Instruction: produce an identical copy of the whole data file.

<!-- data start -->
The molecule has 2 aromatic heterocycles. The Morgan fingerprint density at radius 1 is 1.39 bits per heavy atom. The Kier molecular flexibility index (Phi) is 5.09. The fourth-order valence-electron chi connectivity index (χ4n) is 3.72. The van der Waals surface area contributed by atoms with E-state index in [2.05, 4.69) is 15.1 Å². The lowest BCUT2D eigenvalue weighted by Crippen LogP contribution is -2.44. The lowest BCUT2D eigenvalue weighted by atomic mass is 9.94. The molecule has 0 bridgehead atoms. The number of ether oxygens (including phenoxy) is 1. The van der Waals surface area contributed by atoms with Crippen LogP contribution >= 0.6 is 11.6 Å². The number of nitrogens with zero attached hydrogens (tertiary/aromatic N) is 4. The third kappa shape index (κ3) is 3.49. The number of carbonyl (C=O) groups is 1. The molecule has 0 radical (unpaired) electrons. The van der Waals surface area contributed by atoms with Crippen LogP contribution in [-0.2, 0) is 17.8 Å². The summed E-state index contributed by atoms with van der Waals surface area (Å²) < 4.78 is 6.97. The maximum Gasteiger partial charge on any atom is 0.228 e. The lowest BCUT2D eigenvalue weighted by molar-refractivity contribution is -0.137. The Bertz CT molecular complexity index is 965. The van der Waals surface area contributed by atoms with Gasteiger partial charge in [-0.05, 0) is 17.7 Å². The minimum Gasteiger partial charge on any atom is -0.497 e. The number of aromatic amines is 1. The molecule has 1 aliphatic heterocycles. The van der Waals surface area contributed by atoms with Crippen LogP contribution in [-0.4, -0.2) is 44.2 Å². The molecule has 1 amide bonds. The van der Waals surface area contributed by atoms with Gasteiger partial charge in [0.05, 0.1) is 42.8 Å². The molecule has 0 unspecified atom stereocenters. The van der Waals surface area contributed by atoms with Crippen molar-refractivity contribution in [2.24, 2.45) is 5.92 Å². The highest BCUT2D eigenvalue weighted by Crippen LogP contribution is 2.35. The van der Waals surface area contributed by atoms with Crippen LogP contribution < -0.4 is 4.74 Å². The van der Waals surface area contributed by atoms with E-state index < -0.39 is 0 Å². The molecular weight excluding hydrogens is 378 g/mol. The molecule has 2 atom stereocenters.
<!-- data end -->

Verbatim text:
The molecule has 2 aromatic heterocycles. The Morgan fingerprint density at radius 1 is 1.39 bits per heavy atom. The Kier molecular flexibility index (Phi) is 5.09. The fourth-order valence-electron chi connectivity index (χ4n) is 3.72. The van der Waals surface area contributed by atoms with E-state index in [2.05, 4.69) is 15.1 Å². The lowest BCUT2D eigenvalue weighted by Crippen LogP contribution is -2.44. The lowest BCUT2D eigenvalue weighted by atomic mass is 9.94. The molecule has 0 bridgehead atoms. The number of ether oxygens (including phenoxy) is 1. The van der Waals surface area contributed by atoms with Crippen LogP contribution >= 0.6 is 11.6 Å². The number of nitrogens with zero attached hydrogens (tertiary/aromatic N) is 4. The third kappa shape index (κ3) is 3.49. The number of carbonyl (C=O) groups is 1. The molecule has 0 radical (unpaired) electrons. The van der Waals surface area contributed by atoms with Crippen LogP contribution in [-0.2, 0) is 17.8 Å². The summed E-state index contributed by atoms with van der Waals surface area (Å²) < 4.78 is 6.97. The maximum Gasteiger partial charge on any atom is 0.228 e. The lowest BCUT2D eigenvalue weighted by molar-refractivity contribution is -0.137. The Bertz CT molecular complexity index is 965. The van der Waals surface area contributed by atoms with Gasteiger partial charge in [-0.05, 0) is 17.7 Å². The minimum Gasteiger partial charge on any atom is -0.497 e. The number of aromatic amines is 1. The molecule has 1 aliphatic heterocycles. The van der Waals surface area contributed by atoms with Crippen LogP contribution in [-0.4, -0.2) is 44.2 Å². The molecule has 1 amide bonds. The van der Waals surface area contributed by atoms with Gasteiger partial charge in [0.05, 0.1) is 42.8 Å². The molecule has 0 unspecified atom stereocenters. The van der Waals surface area contributed by atoms with Crippen molar-refractivity contribution in [2.24, 2.45) is 5.92 Å². The highest BCUT2D eigenvalue weighted by Crippen LogP contribution is 2.35. The van der Waals surface area contributed by atoms with Crippen LogP contribution < -0.4 is 4.74 Å². The van der Waals surface area contributed by atoms with E-state index < -0.39 is 0 Å². The molecular weight excluding hydrogens is 378 g/mol. The molecule has 2 atom stereocenters.